On August 12, 1968, President Lyndon Johnson signed the Architectural Barriers Act (ABA) into law at his ranch in Stonewall, Texas, and remarked the next day “it is humane legislation—which had the unanimous support of both Houses of Congress. I am pleased and proud to sign it into law.” Tomorrow marks the 55th anniversary of the ABA, one of the earliest measures by Congress to address access to the built environment by requiring federal and federally leased facilities to be accessible for people with disabilities.
The impetus for the ABA involved many people with disabilities, disability advocates, and organizations who fought for accessibility and inclusion. One key figure was Hugh Gregory Gallagher, who was stricken with polio at 19 years of age in 1952 and developed paralysis from the chest down. In 1962, Gallagher became Administrative Assistant to Senator E.L. “Bob” Bartlett (D-Alaska) and began working on equal rights for people with disabilities. Over the next few years, he was successful in advocating for several accessible design installations, including ramps and accessible routes at the Library of Congress, National Gallery of Art, The Kennedy Center, and airports, hospitals, and other public buildings.
These successes, coupled with a realization that even more significant action was needed, led Gallagher to draft the text of the bill that would become the ABA—“the first law asserting the civil and constitutional rights of disabled people ever passed anywhere.”
With Senator Bartlett as the sponsor and ten co-sponsors, the bill was introduced in the 90th Congress, 1st session, on January 12, 1967, and referred to the Committee on Public Works. The bill was passed unanimously in the House on June 17, 1968 and in the Senate on July 26, 1968.
The ABA covers a wide range of facilities, including U.S. Post Offices, Veterans Affairs medical facilities, national parks, Social Security Administration offices, federal office buildings, courthouses, and federal prisons. It also applies to non-government facilities that have received federal funding, such as certain schools, public housing, and mass transit systems.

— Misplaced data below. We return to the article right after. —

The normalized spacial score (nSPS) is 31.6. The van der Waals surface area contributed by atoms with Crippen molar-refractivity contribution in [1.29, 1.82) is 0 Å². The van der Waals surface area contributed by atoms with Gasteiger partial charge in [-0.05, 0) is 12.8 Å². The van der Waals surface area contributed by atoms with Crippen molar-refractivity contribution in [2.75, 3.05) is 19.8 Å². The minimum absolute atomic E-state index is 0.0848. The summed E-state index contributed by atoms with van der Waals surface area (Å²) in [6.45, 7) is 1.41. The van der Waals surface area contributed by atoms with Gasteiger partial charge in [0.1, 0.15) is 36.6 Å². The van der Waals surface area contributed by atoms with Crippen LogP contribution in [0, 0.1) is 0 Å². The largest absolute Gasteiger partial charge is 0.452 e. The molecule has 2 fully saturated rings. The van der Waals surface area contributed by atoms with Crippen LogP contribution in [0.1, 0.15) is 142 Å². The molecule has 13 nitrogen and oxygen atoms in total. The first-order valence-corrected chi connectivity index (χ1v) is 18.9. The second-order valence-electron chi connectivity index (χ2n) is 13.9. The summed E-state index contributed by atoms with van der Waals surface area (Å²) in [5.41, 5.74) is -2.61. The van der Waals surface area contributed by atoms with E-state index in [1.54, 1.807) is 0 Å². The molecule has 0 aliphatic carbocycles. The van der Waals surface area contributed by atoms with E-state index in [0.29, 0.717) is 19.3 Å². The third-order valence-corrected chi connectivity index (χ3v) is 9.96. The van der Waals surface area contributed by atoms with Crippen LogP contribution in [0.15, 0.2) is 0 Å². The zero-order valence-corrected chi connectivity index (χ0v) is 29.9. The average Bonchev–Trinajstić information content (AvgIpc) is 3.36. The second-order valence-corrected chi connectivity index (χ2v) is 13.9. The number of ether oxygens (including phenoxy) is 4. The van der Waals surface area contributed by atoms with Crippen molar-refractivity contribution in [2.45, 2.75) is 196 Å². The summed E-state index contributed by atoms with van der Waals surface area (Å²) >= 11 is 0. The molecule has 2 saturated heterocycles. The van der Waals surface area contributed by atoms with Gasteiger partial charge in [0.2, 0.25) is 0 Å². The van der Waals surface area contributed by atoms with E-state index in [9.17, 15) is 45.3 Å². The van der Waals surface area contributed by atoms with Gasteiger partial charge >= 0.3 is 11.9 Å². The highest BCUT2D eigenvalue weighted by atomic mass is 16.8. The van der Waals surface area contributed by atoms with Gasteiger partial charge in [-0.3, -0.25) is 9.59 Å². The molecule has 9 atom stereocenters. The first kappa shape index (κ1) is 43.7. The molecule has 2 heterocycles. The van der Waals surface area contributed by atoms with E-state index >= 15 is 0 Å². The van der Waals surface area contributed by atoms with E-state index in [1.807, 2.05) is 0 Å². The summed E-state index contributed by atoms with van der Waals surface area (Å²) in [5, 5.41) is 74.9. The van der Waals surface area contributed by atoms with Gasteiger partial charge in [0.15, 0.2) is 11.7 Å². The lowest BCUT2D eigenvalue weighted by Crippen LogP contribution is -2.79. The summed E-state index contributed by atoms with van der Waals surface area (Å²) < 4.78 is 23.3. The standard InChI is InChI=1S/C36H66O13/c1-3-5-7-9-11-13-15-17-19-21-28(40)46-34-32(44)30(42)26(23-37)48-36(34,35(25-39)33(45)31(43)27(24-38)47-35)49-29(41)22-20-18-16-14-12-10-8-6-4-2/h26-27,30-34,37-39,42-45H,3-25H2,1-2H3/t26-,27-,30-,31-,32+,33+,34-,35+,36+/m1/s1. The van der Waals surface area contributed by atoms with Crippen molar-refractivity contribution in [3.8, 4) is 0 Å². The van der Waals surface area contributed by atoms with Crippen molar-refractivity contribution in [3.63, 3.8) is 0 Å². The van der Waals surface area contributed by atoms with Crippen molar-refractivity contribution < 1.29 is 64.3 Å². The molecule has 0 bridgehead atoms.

Several years after the ABA had become law, Congress observed that compliance was uneven and that no initiatives to create federal design standards for accessibility were underway. As Congress developed the Rehabilitation Act of 1973, it decided to include Section 502, which created the U.S. Access Board (originally named the Architectural and Transportation Barriers Compliance Board) and charged the agency with issuing ABA Accessibility Standards and leading the ABA compliance and enforcement program. The ABA Standards provide scoping and technical requirements that cover specifications for ramps, parking, doors, elevators, restrooms, assistive listening systems, fire alarms, signs, and other accessible building elements.
To this day, the Board continues to enforce the ABA through the investigation of complaints. Individuals may file an ABA complaint using the Board’s Online ABA Complaint Form or by email or mail.
- Online ABA Complaint Form;
- Email to email@example.com;
- Mail to:
Compliance and Enforcement Section
Office of the General Counsel
U.S. Access Board
1331 F Street NW, Suite 1000
Washington, DC 20004-1111